Information about any of the USFA/NFA programs mentioned above can be found at www.usfa.fema.gov/dhtml/fire-service/nfa.cfm
Locally, many colleges and universities provide two- and four-year degree programs in fire science and/or administration. Over the past several years, a few master’s degree programs have emerged. For those who, for reasons of proximity or time, are unable to attend a local college, the USFA/NFA works with seven schools throughout the country to provide four-year degrees via the Degrees at a Distance Program; there are no resident course requirements for these courses.
Those who have attended two- and four-year programs (currently there are 222 two-year and 26 four-year programs in the U.S.)1 are usually people who are “in-service”–they are going to school part-time and working a full-time job. These individuals may be career or volunteer, but most don’t enjoy the luxury of full-time academia. It is a considerable sacrifice to them and their families.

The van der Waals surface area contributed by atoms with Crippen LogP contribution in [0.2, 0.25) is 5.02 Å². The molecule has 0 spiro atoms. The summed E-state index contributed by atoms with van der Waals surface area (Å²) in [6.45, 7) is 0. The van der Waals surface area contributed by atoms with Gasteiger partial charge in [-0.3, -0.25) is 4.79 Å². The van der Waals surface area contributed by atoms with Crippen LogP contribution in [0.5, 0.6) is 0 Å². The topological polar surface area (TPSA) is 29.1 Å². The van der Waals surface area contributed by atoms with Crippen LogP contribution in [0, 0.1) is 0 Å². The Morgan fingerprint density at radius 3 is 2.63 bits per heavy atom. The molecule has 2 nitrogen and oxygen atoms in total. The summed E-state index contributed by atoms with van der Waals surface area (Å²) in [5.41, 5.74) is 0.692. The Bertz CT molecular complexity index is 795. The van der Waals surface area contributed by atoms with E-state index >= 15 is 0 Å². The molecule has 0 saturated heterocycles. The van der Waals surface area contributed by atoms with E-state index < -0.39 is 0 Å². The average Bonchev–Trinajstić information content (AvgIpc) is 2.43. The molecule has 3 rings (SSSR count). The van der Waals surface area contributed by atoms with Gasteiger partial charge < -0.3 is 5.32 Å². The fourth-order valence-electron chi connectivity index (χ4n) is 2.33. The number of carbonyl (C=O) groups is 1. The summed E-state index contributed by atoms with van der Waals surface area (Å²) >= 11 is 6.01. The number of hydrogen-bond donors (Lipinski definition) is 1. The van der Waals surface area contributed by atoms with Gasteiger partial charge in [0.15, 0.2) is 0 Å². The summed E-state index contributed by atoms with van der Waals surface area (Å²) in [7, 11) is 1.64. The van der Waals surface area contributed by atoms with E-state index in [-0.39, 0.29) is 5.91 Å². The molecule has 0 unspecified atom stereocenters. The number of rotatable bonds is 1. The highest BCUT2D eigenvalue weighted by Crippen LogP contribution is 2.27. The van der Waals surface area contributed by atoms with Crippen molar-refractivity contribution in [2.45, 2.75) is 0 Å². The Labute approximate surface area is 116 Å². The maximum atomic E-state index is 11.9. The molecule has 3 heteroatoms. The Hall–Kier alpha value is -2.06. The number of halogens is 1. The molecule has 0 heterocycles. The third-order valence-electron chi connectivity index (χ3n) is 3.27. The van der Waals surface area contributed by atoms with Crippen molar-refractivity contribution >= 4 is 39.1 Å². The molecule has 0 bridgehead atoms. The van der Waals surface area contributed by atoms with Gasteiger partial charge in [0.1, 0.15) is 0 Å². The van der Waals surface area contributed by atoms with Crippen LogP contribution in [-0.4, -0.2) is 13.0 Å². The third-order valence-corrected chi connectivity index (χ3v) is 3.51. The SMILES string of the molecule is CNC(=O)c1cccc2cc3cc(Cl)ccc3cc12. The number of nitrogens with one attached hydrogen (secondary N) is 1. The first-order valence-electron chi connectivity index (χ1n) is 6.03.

The titles of “fire” degrees vary – from Fire Technology all the way to Public Administration with a concentration in Fire Administration. Some degrees are called Fire Science, Fire Administration, or Fire Department Management, but the disparity creates misunderstanding among employers and other schools of higher education. Everyone understands what a medical, law, or nursing degree means. Few understand what a “fire” degree means. This makes it difficult for other schools and employers to assess the education or skill of prospective students or employees. Hence, transfers of credits between schools (and true professional salaries) are elusive.